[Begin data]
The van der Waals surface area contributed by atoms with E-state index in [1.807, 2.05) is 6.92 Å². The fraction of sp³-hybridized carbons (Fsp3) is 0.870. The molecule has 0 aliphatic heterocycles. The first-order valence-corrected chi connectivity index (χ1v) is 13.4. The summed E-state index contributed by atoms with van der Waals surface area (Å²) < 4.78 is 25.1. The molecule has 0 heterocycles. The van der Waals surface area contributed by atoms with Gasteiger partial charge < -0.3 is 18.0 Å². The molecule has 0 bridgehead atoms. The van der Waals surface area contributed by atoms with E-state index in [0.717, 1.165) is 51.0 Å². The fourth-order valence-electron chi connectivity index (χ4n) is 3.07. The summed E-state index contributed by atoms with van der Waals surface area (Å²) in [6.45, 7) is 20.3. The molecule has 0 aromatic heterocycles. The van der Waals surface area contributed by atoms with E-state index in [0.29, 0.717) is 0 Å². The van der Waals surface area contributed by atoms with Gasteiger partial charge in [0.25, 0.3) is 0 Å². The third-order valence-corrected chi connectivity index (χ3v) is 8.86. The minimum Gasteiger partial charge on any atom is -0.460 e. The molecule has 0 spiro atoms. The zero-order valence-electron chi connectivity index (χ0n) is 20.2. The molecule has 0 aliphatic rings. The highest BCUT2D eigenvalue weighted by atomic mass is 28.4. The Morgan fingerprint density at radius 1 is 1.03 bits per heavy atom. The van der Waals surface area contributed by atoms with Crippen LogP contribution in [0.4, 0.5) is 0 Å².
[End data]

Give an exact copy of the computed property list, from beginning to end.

The van der Waals surface area contributed by atoms with E-state index in [1.807, 2.05) is 6.92 Å². The fraction of sp³-hybridized carbons (Fsp3) is 0.870. The molecule has 0 aliphatic heterocycles. The first-order valence-corrected chi connectivity index (χ1v) is 13.4. The summed E-state index contributed by atoms with van der Waals surface area (Å²) < 4.78 is 25.1. The molecule has 0 heterocycles. The van der Waals surface area contributed by atoms with Gasteiger partial charge < -0.3 is 18.0 Å². The molecule has 0 bridgehead atoms. The van der Waals surface area contributed by atoms with E-state index in [0.717, 1.165) is 51.0 Å². The fourth-order valence-electron chi connectivity index (χ4n) is 3.07. The summed E-state index contributed by atoms with van der Waals surface area (Å²) in [6.45, 7) is 20.3. The molecule has 0 aromatic heterocycles. The van der Waals surface area contributed by atoms with E-state index in [0.29, 0.717) is 0 Å². The van der Waals surface area contributed by atoms with Gasteiger partial charge in [0.25, 0.3) is 0 Å². The third-order valence-corrected chi connectivity index (χ3v) is 8.86. The minimum Gasteiger partial charge on any atom is -0.460 e. The molecule has 0 spiro atoms. The zero-order valence-electron chi connectivity index (χ0n) is 20.2. The molecule has 0 aliphatic rings. The highest BCUT2D eigenvalue weighted by atomic mass is 28.4. The Morgan fingerprint density at radius 1 is 1.03 bits per heavy atom. The van der Waals surface area contributed by atoms with Crippen LogP contribution in [0.4, 0.5) is 0 Å².